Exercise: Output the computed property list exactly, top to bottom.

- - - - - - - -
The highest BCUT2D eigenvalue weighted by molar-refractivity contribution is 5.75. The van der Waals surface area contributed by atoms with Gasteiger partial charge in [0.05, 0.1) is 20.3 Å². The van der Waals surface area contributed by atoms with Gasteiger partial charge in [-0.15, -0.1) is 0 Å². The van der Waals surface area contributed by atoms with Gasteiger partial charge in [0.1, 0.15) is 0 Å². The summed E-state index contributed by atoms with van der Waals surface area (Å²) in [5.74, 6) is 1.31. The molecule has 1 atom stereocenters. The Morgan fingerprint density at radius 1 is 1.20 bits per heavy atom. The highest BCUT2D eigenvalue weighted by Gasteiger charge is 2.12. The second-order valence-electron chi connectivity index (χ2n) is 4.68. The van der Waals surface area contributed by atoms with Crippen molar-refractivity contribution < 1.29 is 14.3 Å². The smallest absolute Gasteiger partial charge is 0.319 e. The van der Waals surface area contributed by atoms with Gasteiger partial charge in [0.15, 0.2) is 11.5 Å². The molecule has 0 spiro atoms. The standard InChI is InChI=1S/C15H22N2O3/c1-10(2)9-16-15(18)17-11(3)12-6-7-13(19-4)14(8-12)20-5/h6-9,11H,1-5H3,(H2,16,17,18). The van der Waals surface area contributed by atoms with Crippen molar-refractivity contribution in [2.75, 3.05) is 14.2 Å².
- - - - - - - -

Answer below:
The highest BCUT2D eigenvalue weighted by molar-refractivity contribution is 5.75. The van der Waals surface area contributed by atoms with Gasteiger partial charge in [0.05, 0.1) is 20.3 Å². The van der Waals surface area contributed by atoms with Gasteiger partial charge in [-0.15, -0.1) is 0 Å². The van der Waals surface area contributed by atoms with Gasteiger partial charge in [0.1, 0.15) is 0 Å². The summed E-state index contributed by atoms with van der Waals surface area (Å²) in [5.74, 6) is 1.31. The molecule has 1 atom stereocenters. The Morgan fingerprint density at radius 1 is 1.20 bits per heavy atom. The highest BCUT2D eigenvalue weighted by Gasteiger charge is 2.12. The second-order valence-electron chi connectivity index (χ2n) is 4.68. The van der Waals surface area contributed by atoms with Crippen molar-refractivity contribution < 1.29 is 14.3 Å². The smallest absolute Gasteiger partial charge is 0.319 e. The van der Waals surface area contributed by atoms with Gasteiger partial charge in [0.15, 0.2) is 11.5 Å². The molecule has 0 spiro atoms. The standard InChI is InChI=1S/C15H22N2O3/c1-10(2)9-16-15(18)17-11(3)12-6-7-13(19-4)14(8-12)20-5/h6-9,11H,1-5H3,(H2,16,17,18). The van der Waals surface area contributed by atoms with Crippen molar-refractivity contribution in [2.75, 3.05) is 14.2 Å².